“True Happiness and Joy”

Egyptian novelist Naguib Mahfouz received the Nobel Prize for Literature in 1988.  He was the author of 40 novels, 350 short stories, and five plays.  When I was in Palestine in 2003, I would read his Cairo Trilogy at night.  Much later, when we were reading Arab Writers in Translation during and after the Arab Spring, we read his short novel, Karnak Café.

An interesting introduction to Mahfouz can be found in Mohamed Salmawy’s collection,  Naguib Mahfouz at Sidi Gaber:  Reflections of a Nobel Laureate, 1994-2001 (American University in Cairo Press, 2004).  I recently completed a class during which we discussed the relationships among reading, remembering, and writing.  One old-fashioned practice  is keeping a commonplace book of significant excepts from one’s reading.  The following passages from Salmawy and Mahfouz’s exchanges now make their way into my commonplace book, to serve as reminder, inspiration, and goad.


I have read voraciously throughout my life. Every time I was interested in a subject – and my interests were always diverse – I would read everything I could lay my hands on, however remotely related. I would go to the National Library to read the classics, and regularly frequented the bookstores that sold works in modern literature. I read novels, of course, but also history, philosophy, politics, science…. Human curiosity is limitless, but one life is nowhere near enough to satisfy it.  12

“Writing” – expressing my ideas and thoughts – is, for me, the moment when the ink begins to flow through the pen and onto the paper. I know of no other way.  20 

The reason I stayed [in Egypt] is that I liked writing more than I liked what it seemed apt to give rise to: money and fame. If these things came along, it would be wonderful. But I functioned mostly as if they had already come, because my true happiness and joy were in the writing itself.  34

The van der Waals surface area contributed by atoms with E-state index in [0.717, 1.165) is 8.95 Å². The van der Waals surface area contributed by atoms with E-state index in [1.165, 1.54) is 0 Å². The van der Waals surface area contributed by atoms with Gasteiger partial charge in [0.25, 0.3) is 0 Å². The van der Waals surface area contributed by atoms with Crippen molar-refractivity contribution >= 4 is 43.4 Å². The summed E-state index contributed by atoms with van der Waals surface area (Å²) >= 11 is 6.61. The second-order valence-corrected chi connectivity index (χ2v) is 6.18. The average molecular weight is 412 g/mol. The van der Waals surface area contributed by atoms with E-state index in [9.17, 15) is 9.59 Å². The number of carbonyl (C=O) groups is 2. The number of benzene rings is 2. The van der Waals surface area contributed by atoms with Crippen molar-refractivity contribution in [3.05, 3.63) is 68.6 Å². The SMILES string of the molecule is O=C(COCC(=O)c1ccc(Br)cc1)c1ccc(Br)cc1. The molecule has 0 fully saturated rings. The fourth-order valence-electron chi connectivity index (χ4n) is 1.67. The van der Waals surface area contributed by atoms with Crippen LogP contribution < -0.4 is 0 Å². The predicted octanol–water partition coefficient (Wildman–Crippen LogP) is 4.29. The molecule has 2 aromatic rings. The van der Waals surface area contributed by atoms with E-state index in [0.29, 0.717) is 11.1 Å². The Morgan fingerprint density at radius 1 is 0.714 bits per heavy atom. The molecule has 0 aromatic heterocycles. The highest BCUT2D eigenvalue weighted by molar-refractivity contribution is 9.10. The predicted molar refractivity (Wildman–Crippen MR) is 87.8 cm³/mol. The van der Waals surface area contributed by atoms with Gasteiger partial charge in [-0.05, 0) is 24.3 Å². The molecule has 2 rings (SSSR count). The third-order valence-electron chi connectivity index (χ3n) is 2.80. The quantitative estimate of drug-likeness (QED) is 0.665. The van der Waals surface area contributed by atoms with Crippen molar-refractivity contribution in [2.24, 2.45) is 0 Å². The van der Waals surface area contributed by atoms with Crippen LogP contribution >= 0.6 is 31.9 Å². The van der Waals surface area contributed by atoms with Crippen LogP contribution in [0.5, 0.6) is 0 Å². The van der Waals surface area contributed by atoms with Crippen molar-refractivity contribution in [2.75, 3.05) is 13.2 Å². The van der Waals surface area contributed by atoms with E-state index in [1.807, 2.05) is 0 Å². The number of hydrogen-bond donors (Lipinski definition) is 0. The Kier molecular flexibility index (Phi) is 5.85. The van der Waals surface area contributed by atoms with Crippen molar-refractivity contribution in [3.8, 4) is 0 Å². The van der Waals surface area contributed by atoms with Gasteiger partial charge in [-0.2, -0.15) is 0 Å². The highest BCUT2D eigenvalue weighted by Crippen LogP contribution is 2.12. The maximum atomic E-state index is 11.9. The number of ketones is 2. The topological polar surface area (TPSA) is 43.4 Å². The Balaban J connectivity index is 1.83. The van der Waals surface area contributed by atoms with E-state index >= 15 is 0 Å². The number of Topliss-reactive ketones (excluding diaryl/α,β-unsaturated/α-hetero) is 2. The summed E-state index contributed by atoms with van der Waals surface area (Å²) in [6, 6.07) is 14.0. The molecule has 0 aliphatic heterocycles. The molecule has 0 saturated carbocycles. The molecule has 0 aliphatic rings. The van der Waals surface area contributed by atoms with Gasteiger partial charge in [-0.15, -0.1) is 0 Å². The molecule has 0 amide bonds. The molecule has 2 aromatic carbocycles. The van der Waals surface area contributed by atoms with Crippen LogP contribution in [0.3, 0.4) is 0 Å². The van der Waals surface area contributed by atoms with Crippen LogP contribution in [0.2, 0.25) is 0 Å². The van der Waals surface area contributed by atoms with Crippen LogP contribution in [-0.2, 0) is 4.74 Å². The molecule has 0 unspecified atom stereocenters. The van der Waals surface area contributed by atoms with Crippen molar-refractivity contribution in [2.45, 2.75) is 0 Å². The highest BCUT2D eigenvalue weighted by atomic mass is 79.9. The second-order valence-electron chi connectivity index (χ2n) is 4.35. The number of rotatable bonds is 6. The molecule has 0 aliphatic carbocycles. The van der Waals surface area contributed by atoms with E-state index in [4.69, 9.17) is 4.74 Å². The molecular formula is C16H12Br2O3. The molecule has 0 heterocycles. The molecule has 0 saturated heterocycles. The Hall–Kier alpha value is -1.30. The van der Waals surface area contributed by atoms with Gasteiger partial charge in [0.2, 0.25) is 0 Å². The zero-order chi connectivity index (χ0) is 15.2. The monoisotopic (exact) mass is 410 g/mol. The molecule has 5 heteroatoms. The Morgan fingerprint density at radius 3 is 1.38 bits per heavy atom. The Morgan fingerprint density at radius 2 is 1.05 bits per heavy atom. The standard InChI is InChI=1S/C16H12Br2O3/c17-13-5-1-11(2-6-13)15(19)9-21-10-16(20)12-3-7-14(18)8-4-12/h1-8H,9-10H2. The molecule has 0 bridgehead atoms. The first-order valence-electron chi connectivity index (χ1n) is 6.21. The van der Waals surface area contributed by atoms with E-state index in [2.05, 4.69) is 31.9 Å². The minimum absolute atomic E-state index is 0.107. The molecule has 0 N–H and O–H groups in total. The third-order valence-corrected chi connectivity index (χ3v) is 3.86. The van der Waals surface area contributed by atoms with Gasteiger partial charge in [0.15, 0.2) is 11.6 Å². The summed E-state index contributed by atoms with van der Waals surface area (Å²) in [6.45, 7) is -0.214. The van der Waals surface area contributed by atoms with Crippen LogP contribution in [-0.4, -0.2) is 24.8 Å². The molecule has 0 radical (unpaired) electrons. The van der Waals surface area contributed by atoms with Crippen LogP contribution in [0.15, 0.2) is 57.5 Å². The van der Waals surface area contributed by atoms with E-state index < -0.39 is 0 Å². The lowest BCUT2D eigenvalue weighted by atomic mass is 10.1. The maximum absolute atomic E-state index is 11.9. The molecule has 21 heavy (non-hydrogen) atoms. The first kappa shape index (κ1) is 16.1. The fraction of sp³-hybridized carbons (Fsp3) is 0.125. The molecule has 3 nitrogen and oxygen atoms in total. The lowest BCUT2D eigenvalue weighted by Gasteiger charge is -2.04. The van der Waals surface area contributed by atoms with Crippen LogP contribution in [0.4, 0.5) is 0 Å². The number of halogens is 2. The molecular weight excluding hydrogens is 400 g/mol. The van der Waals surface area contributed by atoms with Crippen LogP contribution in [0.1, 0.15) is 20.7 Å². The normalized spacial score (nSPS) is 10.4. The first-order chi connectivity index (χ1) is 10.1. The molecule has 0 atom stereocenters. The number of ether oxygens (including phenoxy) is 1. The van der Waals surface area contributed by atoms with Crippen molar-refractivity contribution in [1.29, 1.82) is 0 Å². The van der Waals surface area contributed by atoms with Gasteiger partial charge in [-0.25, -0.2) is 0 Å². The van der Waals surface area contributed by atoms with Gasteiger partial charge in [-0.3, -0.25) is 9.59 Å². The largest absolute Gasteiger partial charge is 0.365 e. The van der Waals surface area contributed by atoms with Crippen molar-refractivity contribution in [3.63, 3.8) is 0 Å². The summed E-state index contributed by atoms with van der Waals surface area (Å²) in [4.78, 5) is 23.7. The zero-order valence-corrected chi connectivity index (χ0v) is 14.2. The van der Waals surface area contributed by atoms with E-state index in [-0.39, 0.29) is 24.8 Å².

When I began, it was extremely difficult to get a book published, so much so that whenever I finished a novel I would put the manuscript in some drawer, sometimes for years, before it found a publisher and the time came for it to see the light. 47

For me, the café is a place where I used to meet my closest friends. Later, as a writer, the café became a place to meet other writers and intellectuals. But I also go to the café to be alone, to watch passersby and meditate. 53

So far as I am concerned, a novel is still an idea, and a plot, and characters. 59

As he takes up his pen, a writer must think only of the work at hand, of himself, and possibly of another reader, identical to himself. Once that much is accomplished, he can only wait and hope for the best.  60

My first concept of the novel was formed by the Qur’an.  66

Then writers must strive not to let a day pass without at least making a stab at producing something new…. At any rate, a writer must sit down to write every day, to pick up his pen and try to write something – anything – on a piece of paper.  68

It began a long time ago, this habit of keeping a notebook in which to jot down ideas as they came to me before they could be made into novels. 78

I see writing as nine parts discipline and one part talent —the old inspiration and perspiration story. It was always very important for me to write everyday —a question of not losing the habit.  79

It is necessary to spend some time every day immersed in one’s craft. Reading words written by others is often just as important as writing itself. Then again, I also set aside time for friends — that is something to which I have always attached a great deal of importance.  79

Part of the creative process is carried out by the unconscious mind, of course; the writer may not be aware of it at all. The critic did not necessarily find the material for his interpretation in black and white on the page; he read it into the story, and sought to analyze my character or convictions on that basis.  82

When Gabriel Garcia Marquez’s novels were described in terms of magical realism, I immediately thought how appropriate that was to the Thousand and One Nights. That is where we must look to find the beginnings of magic realism. These stories combine reality and fantasy, truth and invention as no other narrative had done before.  88

It is not necessary to be inspired or moved to write, in the usual sense. An experienced writer has a deep reserve of emotions, events, and characters on which he can always draw. Maybe, then, it is up to him to start anything at any time. 95


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